We Might Be Detecting Dark Matter In The Milky Way

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For a long time it was a good lead on dark matter. But then our hopes of finding dark matter in the center of the Milky Way faded. But now they seem to be coming and in full glory.

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Image by WikiImages from Pixabay

Physicists have known for years that the center of our galaxy is spitting out energy in the form of gamma-rays – the most energetic rays of the whole electromagnetic spectrum. But typically gamma-rays are only produced by the hottest and most extreme objects in the Universe like supernovae or their children – pulsars. But the source of gamma-rays from the center of the galaxy remained mysterious.

We see gamma-ray sources in many places of the Milky Way. And when it comes to most of them we actually understand them. But the gamma-rays from the center are different. They are called the galactic center excess (GCE) and its observed properties are hard to explain – at least when we take into consideration what we know about the layout of stars and gas in the Milky Way and a few other factors there are essentially two possible explanations of the gamma-rays coming from the center of our galaxy.

Either there is a population of high-energy and rapidly-rotating pulsars or – and much more interestingly – a concentrated cloud of dark matter can be found there and it is boiling and producing a lot of gamma-rays.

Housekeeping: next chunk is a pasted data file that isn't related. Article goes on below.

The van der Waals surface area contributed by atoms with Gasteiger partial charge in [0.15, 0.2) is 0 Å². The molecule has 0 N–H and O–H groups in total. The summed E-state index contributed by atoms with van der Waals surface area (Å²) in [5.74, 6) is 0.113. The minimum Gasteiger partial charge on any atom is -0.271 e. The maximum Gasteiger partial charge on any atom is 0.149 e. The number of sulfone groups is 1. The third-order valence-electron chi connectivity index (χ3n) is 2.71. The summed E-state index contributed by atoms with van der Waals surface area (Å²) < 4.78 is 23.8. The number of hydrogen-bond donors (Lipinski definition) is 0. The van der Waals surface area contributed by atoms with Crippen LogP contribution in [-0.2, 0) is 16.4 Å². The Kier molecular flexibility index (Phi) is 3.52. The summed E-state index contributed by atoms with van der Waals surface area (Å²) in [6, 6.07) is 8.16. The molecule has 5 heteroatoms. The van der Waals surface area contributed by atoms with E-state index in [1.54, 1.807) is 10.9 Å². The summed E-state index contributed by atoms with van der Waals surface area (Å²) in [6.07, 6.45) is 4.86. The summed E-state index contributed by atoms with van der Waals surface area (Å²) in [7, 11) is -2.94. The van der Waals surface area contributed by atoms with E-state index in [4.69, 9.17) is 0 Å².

Until 2015 it seemed like a thrilling dilemma that gave us hope that we might figure out the troubles with dark matter right in the center of our own galaxy. But then a team from MIT and Princeton came with a study that seemed to indicate that the more likely answer are the pulsars leaving dark matter in the dark edges of the Universe.

But now its 2019 and things are happening. Rebecca Leane from MIT is leading a new team that took a good look at the research from 2015 and came to the conclusion that the previous mathematical model doesn't work as it should. It just is plain wrong. Mathematical and computer models are great and can do a lot of good – but we shouldn't trust them blindly as we should remember those models are initially created by humans are humans are prone to error.

Leane and her team took real data from the Fermi telescope and added an artificial dark matter signal – at least a signal that represents how it should look. And the result was that the original mathematical model from 2015 ignores the dark matter signal – just like it never existed in the first place. The model will just say that gamma-rays from the center of our galaxy are produced by pulsars. Even when the artificial signal was strengthened by a lot the model still didn't find any and still claimed pulsars were to blame.

On one hand – it is a disgrace of science. But on the other hand, it is a true celebration of the ability of science to admit to its own mistakes. But one more thing should be added – this isn't confirmation that the dark matter cloud exists. Just that the closed case is now opened again.

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